Police can be liable under Race Discrimination Act

LAW REPORT 17 October 1996
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Farah v Commissioner of Police for the Metropolis; Court of Appeal (Lord Justice Peter Gibson, Lord Justice Otton, Lord Justice Hutchison) 9 October 1996

Police officers provided services to the public within the meaning of section 20(2)(g) of the Race Relations Act 1976 and acted unlawfully if in so doing they discriminated against a person on the grounds of race. But a chief officer of police was not vicariously liable under the Act for the discriminatory actions of his subordinates.

The Court of Appeal allowed an appeal by the Metropolitan Police Commissioner against the decision of Judge Harris, sitting in Central London County Court on 21 December 1995, refusing to strike out parts of the statement of claim of the plaintiff, Zeinab Farah.

The action arose out of an occurrence on 17 July 1994. The plaintiff, a refugee from Somalia then aged 17, claimed she and her 10-year-old cousin were attacked near their home by some white teenagers, who set a dog on her and injured her. The police officers who responded to her 999 call, instead of helping her and seeking to detain her attackers, arrested, detained and charged her with affray, common assault and causing unnecessary suffering to a dog. She was released on bail the same day. On 12 January 1995 she appeared to answer the charges and, no evidence being offered, was acquitted.

In her claim against the Commissioner for damages, including aggravated and exemplary damages, for false imprisonment, assault and battery and malicious prosecution, the plaintiff included an allegation that the officers' conduct amounted to unlawful racial discrimination. It was this last allegation which the Commissioner sought to strike out.

Section 20 of the 1976 Act provided:

(1) It is unlawful for any person con

cerned with the provision . . . of goods, facilities or services to the public or a section of the public to discriminate against a person who seeks to obtain or use those goods, facilities or services . . .

(2) The following are examples of the facilities and services mentioned in subsection (1): . . . (g) the services of any profession or trade, or any local or other public authority.

Section 53 provided:

(1) Except as provided by this Act no proceedings, whether civil or criminal, shall lie against any person in respect of an act by reason that then act is unlawful by virtue of a provision of this Act.

It was contended for the Commissioner that section 20 did not apply to police officers performing the duties of their office, since they were not providing a service; and that even if it did, the Commissioner himself could not be vicariously liable for breaches of section 20 by his constables.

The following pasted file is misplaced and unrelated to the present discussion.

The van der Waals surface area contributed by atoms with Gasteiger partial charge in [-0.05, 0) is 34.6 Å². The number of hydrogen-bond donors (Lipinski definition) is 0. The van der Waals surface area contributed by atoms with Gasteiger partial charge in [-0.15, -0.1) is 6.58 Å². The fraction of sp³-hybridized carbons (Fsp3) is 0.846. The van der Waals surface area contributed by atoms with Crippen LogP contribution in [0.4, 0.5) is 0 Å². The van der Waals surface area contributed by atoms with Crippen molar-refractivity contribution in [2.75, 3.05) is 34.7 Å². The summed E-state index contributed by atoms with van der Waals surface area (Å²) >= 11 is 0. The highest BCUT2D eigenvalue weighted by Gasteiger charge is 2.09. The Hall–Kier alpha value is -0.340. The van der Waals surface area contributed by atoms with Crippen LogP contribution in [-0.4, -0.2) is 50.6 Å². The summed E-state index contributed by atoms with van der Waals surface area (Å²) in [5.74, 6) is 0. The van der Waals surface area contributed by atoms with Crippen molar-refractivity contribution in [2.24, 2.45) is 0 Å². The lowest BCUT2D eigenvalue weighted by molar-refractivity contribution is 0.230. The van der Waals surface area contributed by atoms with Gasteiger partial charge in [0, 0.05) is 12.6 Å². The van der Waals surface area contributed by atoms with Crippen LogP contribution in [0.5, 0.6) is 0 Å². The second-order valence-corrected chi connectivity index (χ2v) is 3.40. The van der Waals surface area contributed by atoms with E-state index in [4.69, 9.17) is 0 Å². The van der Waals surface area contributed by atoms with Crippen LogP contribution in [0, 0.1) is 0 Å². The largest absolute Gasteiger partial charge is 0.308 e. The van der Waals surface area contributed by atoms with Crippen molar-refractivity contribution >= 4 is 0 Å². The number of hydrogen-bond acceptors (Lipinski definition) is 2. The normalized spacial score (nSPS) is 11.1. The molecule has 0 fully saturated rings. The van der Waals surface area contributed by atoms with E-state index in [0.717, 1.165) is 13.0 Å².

Robert Seabrook QC and Duncan Macleod (Metropolitan Police Solicitor) for the Commissioner; Andrew Nicol QC and Heather Williams (Deighton Guedalla) for the plaintiff.

Lord Justice Hutchison said that, prima facie, section 20 was wide enough to apply to at least some of the acts undertaken by police officers in the performance of the duties of their office. The crucial words were "any person concerned with the provision (for payment or not) of . . . services to the public". These words were entirely apt to cover those parts of a police officer's duties involving assistance to or protection of members of the public. There was nothing in the examples in section 20(2) that expressly or impliedly excluded police officers from the ambit of section 20(1). In his Lordship's view they fell within paragraph (g). There was no reason why a person performing a public duty might not also be providing a service.

The plaintiff's claim was that she sought the service of protection and because of her race was denied the protection others would have been afforded. It seemed that was no less the provision of a service than was the giving of directions or other information to a member of the public who sought them.

It followed that a claim of racial discrimination could clearly be made against an individual police officer by a member of the public.

As to vicarious liability, however, the prohibition in section 53(1) applied to both types of claim and identity of parties and was clearly expressed. Ordinary vicarious liability apart from the act did not suffice to found a claim; it was only to the extent that the Act permitted vicarious liability claims that they could be maintained.

It did not do so in this case and the claim under section 20 against the Commissioner must be struck out.